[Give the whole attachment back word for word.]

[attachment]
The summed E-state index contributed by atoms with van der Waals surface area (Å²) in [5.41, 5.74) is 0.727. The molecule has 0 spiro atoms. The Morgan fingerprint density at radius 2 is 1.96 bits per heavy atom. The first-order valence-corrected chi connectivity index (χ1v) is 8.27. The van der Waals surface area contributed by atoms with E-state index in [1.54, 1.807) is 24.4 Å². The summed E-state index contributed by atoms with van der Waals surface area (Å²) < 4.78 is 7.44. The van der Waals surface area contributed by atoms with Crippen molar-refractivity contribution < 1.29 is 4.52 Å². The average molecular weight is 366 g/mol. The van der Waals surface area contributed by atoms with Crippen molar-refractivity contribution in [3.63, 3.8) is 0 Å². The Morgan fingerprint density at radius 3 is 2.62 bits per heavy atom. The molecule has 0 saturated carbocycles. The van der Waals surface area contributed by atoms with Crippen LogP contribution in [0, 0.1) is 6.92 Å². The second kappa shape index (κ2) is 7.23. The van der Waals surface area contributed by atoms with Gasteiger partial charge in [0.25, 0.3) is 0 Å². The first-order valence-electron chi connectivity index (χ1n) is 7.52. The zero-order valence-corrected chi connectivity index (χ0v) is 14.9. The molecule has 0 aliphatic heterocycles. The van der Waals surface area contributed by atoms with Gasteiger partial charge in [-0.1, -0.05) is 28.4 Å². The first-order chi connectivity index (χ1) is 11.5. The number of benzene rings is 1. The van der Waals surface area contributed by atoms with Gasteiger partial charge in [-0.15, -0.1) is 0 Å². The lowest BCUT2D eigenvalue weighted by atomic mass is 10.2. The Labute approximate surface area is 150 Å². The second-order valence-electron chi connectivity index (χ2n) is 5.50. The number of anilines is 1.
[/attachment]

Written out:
The summed E-state index contributed by atoms with van der Waals surface area (Å²) in [5.41, 5.74) is 0.727. The molecule has 0 spiro atoms. The Morgan fingerprint density at radius 2 is 1.96 bits per heavy atom. The first-order valence-corrected chi connectivity index (χ1v) is 8.27. The van der Waals surface area contributed by atoms with E-state index in [1.54, 1.807) is 24.4 Å². The summed E-state index contributed by atoms with van der Waals surface area (Å²) < 4.78 is 7.44. The van der Waals surface area contributed by atoms with Crippen molar-refractivity contribution < 1.29 is 4.52 Å². The average molecular weight is 366 g/mol. The van der Waals surface area contributed by atoms with Crippen molar-refractivity contribution in [3.63, 3.8) is 0 Å². The Morgan fingerprint density at radius 3 is 2.62 bits per heavy atom. The molecule has 0 saturated carbocycles. The van der Waals surface area contributed by atoms with Crippen LogP contribution in [0, 0.1) is 6.92 Å². The second kappa shape index (κ2) is 7.23. The van der Waals surface area contributed by atoms with Gasteiger partial charge in [0.25, 0.3) is 0 Å². The first-order valence-electron chi connectivity index (χ1n) is 7.52. The zero-order valence-corrected chi connectivity index (χ0v) is 14.9. The molecule has 0 aliphatic heterocycles. The van der Waals surface area contributed by atoms with Gasteiger partial charge in [-0.1, -0.05) is 28.4 Å². The first-order chi connectivity index (χ1) is 11.5. The number of benzene rings is 1. The van der Waals surface area contributed by atoms with Gasteiger partial charge in [-0.15, -0.1) is 0 Å². The lowest BCUT2D eigenvalue weighted by atomic mass is 10.2. The Labute approximate surface area is 150 Å². The second-order valence-electron chi connectivity index (χ2n) is 5.50. The number of anilines is 1.